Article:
A response to economists who doubt our capacity to decarbonize while maintaining robust growth In this piece, Michael Grubb responds to INET research by Gregor Semieniuk, Lance Taylor, and Armon Rezai and Enno Schröder and Servaas Storm , arguing that “conditional optimism” rather than pessimism is how economists should view the prospect of growth under decarbonization. 1. Introduction The Paris Agreement on climate change, the escalating evidence of direct, observable and damaging climate change impacts, and the IPCC’s recent report on “1.5 degrees” have stimulated a new surge of economic analysis. When INET invited me to write a response of two new papers on the topic, I jumped at the chance because both are by top-level economists, notable for injecting rigorous new analysis and evidence into sometimes sterile debates.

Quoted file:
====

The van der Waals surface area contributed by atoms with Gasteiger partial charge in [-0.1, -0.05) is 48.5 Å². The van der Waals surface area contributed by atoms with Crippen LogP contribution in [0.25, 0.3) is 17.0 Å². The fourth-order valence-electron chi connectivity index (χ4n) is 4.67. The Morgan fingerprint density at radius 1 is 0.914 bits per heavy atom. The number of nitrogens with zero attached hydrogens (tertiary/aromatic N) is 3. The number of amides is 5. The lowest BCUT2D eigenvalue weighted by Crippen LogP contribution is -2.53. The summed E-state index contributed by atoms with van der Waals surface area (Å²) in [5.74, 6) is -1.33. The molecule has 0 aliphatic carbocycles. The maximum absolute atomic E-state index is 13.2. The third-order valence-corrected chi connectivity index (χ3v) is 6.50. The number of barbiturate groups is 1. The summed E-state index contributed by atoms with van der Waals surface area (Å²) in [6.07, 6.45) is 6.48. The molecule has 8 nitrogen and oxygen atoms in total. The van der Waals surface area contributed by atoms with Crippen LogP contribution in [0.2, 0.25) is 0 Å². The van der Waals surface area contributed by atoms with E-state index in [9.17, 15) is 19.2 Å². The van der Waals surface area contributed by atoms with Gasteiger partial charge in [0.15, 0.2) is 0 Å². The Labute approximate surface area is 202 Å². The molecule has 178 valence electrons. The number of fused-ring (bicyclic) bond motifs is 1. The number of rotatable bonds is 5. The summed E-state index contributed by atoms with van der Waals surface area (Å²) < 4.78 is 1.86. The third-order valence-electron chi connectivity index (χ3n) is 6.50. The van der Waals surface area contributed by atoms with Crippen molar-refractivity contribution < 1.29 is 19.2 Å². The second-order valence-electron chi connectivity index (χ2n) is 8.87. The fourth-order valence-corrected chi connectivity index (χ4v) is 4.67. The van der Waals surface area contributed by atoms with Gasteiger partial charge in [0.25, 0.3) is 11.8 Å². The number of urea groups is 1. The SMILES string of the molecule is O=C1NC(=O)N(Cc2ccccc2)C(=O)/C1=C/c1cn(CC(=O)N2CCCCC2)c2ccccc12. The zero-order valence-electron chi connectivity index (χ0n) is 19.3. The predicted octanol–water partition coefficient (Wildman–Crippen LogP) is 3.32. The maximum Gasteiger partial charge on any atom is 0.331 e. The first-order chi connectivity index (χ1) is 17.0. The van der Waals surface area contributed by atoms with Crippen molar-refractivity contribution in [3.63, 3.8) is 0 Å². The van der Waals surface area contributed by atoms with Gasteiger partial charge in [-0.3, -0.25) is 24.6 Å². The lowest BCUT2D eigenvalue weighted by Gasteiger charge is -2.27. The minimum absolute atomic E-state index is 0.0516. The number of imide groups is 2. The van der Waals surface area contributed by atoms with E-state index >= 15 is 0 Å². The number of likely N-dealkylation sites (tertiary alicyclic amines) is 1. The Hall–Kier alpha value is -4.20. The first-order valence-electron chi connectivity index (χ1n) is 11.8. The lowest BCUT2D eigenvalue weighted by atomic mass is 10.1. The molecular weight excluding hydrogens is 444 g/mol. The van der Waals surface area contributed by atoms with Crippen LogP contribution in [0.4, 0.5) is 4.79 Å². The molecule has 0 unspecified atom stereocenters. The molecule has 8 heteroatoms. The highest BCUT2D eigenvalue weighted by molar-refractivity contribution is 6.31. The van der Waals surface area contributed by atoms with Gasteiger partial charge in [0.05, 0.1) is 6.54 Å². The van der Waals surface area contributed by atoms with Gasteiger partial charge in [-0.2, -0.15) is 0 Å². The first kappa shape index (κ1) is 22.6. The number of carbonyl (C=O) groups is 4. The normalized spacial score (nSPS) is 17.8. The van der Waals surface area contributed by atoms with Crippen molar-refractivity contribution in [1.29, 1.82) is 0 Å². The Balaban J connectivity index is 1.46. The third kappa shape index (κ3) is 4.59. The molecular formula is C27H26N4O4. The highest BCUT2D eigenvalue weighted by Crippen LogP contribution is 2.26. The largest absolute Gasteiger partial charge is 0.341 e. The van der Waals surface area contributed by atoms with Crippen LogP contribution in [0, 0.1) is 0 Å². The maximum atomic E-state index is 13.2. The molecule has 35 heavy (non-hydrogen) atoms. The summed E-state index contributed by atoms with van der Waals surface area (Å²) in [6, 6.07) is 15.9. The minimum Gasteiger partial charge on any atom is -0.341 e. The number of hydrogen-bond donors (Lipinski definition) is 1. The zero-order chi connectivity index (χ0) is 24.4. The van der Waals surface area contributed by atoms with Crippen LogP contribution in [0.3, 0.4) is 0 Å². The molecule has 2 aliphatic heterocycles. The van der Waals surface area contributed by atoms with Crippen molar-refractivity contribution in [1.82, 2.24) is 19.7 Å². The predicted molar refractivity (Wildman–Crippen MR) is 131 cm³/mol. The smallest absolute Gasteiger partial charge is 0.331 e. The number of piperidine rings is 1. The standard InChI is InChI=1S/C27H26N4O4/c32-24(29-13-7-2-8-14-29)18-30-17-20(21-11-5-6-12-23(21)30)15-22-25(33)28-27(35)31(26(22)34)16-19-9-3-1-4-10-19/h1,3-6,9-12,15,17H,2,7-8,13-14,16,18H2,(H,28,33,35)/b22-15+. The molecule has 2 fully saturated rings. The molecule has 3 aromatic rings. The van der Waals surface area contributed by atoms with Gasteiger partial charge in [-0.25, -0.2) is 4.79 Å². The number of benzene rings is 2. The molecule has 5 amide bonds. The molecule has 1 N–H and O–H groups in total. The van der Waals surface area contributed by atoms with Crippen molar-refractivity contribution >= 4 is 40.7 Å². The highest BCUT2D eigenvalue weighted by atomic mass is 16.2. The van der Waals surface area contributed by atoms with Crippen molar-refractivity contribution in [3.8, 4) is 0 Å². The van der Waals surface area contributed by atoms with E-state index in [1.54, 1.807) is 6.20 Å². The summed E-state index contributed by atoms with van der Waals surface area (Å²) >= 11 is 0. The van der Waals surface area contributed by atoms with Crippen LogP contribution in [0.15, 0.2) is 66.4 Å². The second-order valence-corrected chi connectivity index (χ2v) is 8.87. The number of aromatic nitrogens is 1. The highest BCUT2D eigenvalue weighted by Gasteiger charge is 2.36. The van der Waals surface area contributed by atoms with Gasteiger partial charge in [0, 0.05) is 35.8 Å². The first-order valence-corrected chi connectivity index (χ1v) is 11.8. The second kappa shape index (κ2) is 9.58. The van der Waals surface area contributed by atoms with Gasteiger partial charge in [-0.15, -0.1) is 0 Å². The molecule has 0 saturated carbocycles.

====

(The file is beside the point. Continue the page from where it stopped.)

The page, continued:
Both papers express a profound concern about the seriousness of climate change, and indeed reveal barely-concealed anguish at the path they find us to be on. For their analysis leads both teams to the – only slightly caveated – conclusion that the emission reductions required to the deliver the Paris Aims (“well below 2 deg.C”) are implausible, by almost any standard of macroeconomic evidence – and still more so for the most ambitious “1.5 deg.C” end of the spectrum. The paper by Schröder and Storm – “.. paved with good intentions” – breaks the problem down into components and examines the maximum rates of changed historically observed in each, finding that the IPCC scenarios represent wholly unprecedented rates of change. The paper by Semieniuk, Taylor and Rezai finds that the energy demand reductions central notably to the IPCC 1.5C scenarios – are implausibly and “ overly optimistic about global productivity growth”, based on a more explicit macro model. To try and dilute the pessimism they seek refuge in the hope […]